Chris Dodd, CEO of the Motion Picture Association of America, says the controversial anti-piracy bills SOPA and PIPA are gone for good. The MPAA’s next plan for fighting pirates has yet to be revealed.
The head of the Motion Picture Association of America, one of the most vocal lobbying groups behind the Stop Online Piracy and Protect IP Acts (SOPA and PIPA), revealed a changed position Tuesday: “These bills are dead; they’re not coming back.”
Chris Dodd, the MPAA’s Chairman and CEO and a former senator, gained notoriety in January for his staunch support of those bills, which would increase the government’s ability to shut down Web pirates, but according to critics would make it far too easy to censor other websites, too.
When millions of Americans and thousands of websites participated in an Internet strike against the bills, Dodd seemed to go down with the ship, threatening that “Those who count on quote ‘Hollywood’ for support need to understand that[…]their job is at stake,” and has since threatened that the bills will return once he can shore up more support in Congress.
But Dodd carried a different a tune Tuesday, in a speech in San Francisco titled “Creative Content and the Cloud.” According to the Electronic Frontier Foundation, which livetweeted the event, Dodd said that both “First Amendment rights are critically important,” and “I would do anything and everything I could to protect the vitality of the Internet.”
Of course, Dodd might have a different idea of what those concepts mean than your average Internet activist. Though he remarked in his speech that “First Amendment rights are critically important,” Dodd condemned the popular SOPA blackout in comments made earlier this year, calling it “an abuse of power” and asking “that the White House and the Congress will call on those who intend to stage this ‘blackout’ to stop the hyperbole.”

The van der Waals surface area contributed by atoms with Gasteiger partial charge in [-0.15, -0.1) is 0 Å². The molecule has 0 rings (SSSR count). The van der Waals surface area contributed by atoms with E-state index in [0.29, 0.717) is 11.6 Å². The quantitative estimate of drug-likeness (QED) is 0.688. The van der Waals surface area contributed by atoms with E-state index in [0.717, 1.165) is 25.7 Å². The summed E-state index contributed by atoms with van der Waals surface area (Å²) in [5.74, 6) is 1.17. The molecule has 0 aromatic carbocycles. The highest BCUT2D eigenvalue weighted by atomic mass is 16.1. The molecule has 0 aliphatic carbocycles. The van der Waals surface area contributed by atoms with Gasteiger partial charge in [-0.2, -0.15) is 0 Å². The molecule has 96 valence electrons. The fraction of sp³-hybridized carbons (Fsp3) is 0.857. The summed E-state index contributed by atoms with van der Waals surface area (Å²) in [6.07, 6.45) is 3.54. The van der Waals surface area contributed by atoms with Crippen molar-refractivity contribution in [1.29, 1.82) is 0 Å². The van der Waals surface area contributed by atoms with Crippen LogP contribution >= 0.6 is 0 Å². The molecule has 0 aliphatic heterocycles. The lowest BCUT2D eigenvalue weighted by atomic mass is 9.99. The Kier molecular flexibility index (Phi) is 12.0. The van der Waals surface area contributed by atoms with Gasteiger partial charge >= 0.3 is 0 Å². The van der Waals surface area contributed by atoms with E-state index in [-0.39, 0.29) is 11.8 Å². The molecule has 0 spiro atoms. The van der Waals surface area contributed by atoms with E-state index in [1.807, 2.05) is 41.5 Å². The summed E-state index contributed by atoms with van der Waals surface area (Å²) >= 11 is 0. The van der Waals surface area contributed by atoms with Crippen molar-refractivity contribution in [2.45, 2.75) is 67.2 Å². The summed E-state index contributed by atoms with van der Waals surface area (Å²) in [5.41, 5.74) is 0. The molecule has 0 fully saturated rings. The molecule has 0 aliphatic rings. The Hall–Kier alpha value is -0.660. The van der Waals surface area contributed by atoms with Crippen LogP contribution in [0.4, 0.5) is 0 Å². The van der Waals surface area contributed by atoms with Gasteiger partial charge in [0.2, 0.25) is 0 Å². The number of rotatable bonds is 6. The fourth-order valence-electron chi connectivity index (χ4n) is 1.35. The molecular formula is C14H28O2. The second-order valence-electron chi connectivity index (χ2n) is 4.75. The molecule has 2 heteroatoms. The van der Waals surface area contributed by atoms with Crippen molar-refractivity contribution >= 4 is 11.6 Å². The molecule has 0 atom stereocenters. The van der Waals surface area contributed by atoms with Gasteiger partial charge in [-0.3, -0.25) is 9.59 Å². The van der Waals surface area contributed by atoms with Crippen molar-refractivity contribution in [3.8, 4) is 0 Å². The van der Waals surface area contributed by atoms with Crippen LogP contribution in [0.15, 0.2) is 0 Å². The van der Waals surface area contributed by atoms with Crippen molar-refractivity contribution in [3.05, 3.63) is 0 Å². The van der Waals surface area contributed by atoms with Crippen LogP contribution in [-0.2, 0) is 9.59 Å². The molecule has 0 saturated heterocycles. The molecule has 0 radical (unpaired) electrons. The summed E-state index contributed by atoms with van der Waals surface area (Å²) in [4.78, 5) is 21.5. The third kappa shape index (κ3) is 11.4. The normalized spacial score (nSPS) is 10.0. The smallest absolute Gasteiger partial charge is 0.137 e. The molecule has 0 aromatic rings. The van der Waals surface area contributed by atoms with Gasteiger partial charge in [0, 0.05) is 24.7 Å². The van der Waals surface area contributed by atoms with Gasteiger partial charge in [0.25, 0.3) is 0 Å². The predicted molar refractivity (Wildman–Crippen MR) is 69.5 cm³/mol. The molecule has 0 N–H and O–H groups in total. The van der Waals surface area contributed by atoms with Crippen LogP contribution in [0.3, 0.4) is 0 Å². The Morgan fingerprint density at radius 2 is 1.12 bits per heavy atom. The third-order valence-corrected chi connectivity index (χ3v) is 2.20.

Dodd has also praised both the Democratic and Republican National Committees’ newly-adopted stances on Internet freedom, though neither party’s platform gives a specific definition of the concept. Dodd has interpreted both to be in favor of strong copyright protection and has subsequently sung their praises.
We’ll likely learn what the MPAA’s next plan to address Web piracy is in coming months. Former Senators are barred from formally lobbying for two years after they leave office, which means Dodd can return to Washington in January. Speaking about combatting illegal downloads, Dodd told Variety that “I can’t say anything to them about this [until 2013], but I think my colleagues understand how important this is.”
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